Last week's discovery of the partially burned body of Corwin Lee, 38, brought the county's 2007 homicide total to 28 -- eight more than in 2006.
Although Mr. Lee's remains were found in Aiken County, authorities said they believe he was killed in Augusta and then taken to South Carolina.
Criminal Investigations Maj. Ken Autry, of the Richmond County sheriff's office, said homicide rates tend to fluctuate every year so it would be difficult to determine why Richmond County had eight more in 2007. He said he was impressed with the work the investigators put in to solve those 28 homicides.
"They weren't what we'd call smoking guns," he said. "A lot of them were difficult to solve. And as stretched as our staff is, that's a big deal."
Investigative Sgt. Richard Roundtree said the public's willingness to talk with investigators has made a huge difference in his department's ability to solve crime. He attributed the tips his department has received in the cases to the public's being less afraid because they see criminals going to jail because of their information.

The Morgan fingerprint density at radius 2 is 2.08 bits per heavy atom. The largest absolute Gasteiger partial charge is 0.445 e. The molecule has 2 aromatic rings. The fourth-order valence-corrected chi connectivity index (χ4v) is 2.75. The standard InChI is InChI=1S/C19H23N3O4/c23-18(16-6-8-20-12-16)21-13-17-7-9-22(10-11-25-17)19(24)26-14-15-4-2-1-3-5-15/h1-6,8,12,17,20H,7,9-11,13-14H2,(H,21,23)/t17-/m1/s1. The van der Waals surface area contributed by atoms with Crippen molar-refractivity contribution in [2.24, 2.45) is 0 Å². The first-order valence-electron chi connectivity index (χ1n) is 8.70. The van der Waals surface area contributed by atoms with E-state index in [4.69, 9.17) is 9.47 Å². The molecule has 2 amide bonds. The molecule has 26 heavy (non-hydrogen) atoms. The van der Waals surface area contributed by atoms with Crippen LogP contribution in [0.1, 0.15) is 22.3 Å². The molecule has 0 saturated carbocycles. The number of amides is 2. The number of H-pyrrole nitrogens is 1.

"I think they're doing their part and seeing that it's paying off," he said.
Investigators finished the year with just a single suspect on the loose, 18-year-old Victor Levee Scott, who is suspected in last week's slaying of Mr. Lee.
Mr. Scott should be considered armed and dangerous, according to police. Anyone with information on his whereabouts can call the sheriff's office at (706) 821-1080.
The year's homicide increase mirrors a national trend that shows violent crimes, which include murder, forcible rape, robbery and aggravated assault, went up in 2006 when compared to the previous year, according to the FBI's most recent Uniform Crime Report. Murders increased by 1.8 percent nationwide in 2006.
Reach Adam Folk at (706) 823-3339 or email@example.com.